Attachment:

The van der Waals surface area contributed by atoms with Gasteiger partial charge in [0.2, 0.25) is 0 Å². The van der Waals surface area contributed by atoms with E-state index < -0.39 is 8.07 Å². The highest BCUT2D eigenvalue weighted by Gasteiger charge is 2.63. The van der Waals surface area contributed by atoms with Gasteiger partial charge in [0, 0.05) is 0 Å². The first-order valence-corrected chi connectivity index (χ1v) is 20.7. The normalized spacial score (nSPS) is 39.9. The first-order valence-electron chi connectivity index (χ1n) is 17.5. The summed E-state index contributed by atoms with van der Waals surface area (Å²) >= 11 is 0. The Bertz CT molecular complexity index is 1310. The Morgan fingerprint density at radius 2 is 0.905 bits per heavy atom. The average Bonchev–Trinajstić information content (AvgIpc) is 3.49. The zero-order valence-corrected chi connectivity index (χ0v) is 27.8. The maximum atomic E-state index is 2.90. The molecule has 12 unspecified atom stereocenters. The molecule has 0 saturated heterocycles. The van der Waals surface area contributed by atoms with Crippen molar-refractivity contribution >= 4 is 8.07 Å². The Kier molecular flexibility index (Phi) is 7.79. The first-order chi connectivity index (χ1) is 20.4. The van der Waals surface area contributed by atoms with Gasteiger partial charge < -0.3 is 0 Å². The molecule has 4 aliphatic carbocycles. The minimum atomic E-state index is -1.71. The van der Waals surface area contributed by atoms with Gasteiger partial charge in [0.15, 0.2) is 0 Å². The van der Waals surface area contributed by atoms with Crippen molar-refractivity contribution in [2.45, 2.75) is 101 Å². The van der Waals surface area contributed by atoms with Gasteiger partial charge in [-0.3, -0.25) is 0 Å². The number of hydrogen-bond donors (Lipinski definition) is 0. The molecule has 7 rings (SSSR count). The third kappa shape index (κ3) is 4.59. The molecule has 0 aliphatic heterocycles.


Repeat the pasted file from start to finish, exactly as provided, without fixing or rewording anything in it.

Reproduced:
The van der Waals surface area contributed by atoms with Gasteiger partial charge in [0.2, 0.25) is 0 Å². The van der Waals surface area contributed by atoms with E-state index < -0.39 is 8.07 Å². The highest BCUT2D eigenvalue weighted by Gasteiger charge is 2.63. The van der Waals surface area contributed by atoms with Gasteiger partial charge in [0, 0.05) is 0 Å². The first-order valence-corrected chi connectivity index (χ1v) is 20.7. The normalized spacial score (nSPS) is 39.9. The first-order valence-electron chi connectivity index (χ1n) is 17.5. The summed E-state index contributed by atoms with van der Waals surface area (Å²) >= 11 is 0. The Bertz CT molecular complexity index is 1310. The Morgan fingerprint density at radius 2 is 0.905 bits per heavy atom. The average Bonchev–Trinajstić information content (AvgIpc) is 3.49. The zero-order valence-corrected chi connectivity index (χ0v) is 27.8. The maximum atomic E-state index is 2.90. The molecule has 12 unspecified atom stereocenters. The molecule has 0 saturated heterocycles. The van der Waals surface area contributed by atoms with Crippen molar-refractivity contribution >= 4 is 8.07 Å². The Kier molecular flexibility index (Phi) is 7.79. The first-order chi connectivity index (χ1) is 20.4. The van der Waals surface area contributed by atoms with Gasteiger partial charge < -0.3 is 0 Å². The molecule has 4 aliphatic carbocycles. The minimum atomic E-state index is -1.71. The van der Waals surface area contributed by atoms with Gasteiger partial charge in [0.15, 0.2) is 0 Å². The van der Waals surface area contributed by atoms with Crippen molar-refractivity contribution in [2.45, 2.75) is 101 Å². The van der Waals surface area contributed by atoms with Gasteiger partial charge in [-0.3, -0.25) is 0 Å². The number of hydrogen-bond donors (Lipinski definition) is 0. The molecule has 7 rings (SSSR count). The third kappa shape index (κ3) is 4.59. The molecule has 0 aliphatic heterocycles.